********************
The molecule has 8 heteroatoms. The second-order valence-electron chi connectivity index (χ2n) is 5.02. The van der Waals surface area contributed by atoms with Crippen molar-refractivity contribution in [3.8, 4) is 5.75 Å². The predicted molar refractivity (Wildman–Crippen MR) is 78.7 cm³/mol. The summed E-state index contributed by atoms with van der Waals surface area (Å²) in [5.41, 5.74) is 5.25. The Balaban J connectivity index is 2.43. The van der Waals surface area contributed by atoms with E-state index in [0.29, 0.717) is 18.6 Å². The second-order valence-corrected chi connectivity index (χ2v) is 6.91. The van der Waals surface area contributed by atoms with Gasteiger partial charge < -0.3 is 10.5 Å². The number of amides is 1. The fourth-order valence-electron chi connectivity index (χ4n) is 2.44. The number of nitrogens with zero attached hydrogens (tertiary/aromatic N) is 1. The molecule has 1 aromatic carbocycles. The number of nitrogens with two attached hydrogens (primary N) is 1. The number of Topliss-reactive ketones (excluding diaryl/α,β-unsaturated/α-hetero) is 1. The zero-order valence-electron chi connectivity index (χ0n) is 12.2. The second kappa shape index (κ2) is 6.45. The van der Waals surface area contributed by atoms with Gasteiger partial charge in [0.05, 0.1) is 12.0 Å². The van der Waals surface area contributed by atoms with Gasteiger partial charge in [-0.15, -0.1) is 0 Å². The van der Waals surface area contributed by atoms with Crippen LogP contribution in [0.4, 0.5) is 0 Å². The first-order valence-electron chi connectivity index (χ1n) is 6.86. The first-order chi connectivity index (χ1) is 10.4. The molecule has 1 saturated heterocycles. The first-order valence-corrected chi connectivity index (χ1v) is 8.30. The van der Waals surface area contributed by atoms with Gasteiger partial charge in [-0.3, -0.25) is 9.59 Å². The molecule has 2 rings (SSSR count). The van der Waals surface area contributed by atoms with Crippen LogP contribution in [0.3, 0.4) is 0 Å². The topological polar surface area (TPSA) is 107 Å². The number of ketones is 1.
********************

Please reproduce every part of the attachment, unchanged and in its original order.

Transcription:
The molecule has 8 heteroatoms. The second-order valence-electron chi connectivity index (χ2n) is 5.02. The van der Waals surface area contributed by atoms with Crippen molar-refractivity contribution in [3.8, 4) is 5.75 Å². The predicted molar refractivity (Wildman–Crippen MR) is 78.7 cm³/mol. The summed E-state index contributed by atoms with van der Waals surface area (Å²) in [5.41, 5.74) is 5.25. The Balaban J connectivity index is 2.43. The van der Waals surface area contributed by atoms with E-state index in [0.29, 0.717) is 18.6 Å². The second-order valence-corrected chi connectivity index (χ2v) is 6.91. The van der Waals surface area contributed by atoms with Gasteiger partial charge < -0.3 is 10.5 Å². The number of amides is 1. The fourth-order valence-electron chi connectivity index (χ4n) is 2.44. The number of nitrogens with zero attached hydrogens (tertiary/aromatic N) is 1. The molecule has 1 aromatic carbocycles. The number of nitrogens with two attached hydrogens (primary N) is 1. The number of Topliss-reactive ketones (excluding diaryl/α,β-unsaturated/α-hetero) is 1. The zero-order valence-electron chi connectivity index (χ0n) is 12.2. The second kappa shape index (κ2) is 6.45. The van der Waals surface area contributed by atoms with Gasteiger partial charge in [0.05, 0.1) is 12.0 Å². The van der Waals surface area contributed by atoms with Gasteiger partial charge in [-0.15, -0.1) is 0 Å². The van der Waals surface area contributed by atoms with Crippen LogP contribution in [0.4, 0.5) is 0 Å². The first-order valence-electron chi connectivity index (χ1n) is 6.86. The first-order chi connectivity index (χ1) is 10.4. The molecule has 1 saturated heterocycles. The first-order valence-corrected chi connectivity index (χ1v) is 8.30. The van der Waals surface area contributed by atoms with Gasteiger partial charge in [-0.3, -0.25) is 9.59 Å². The molecule has 2 rings (SSSR count). The van der Waals surface area contributed by atoms with Crippen LogP contribution in [0.3, 0.4) is 0 Å². The topological polar surface area (TPSA) is 107 Å². The number of ketones is 1.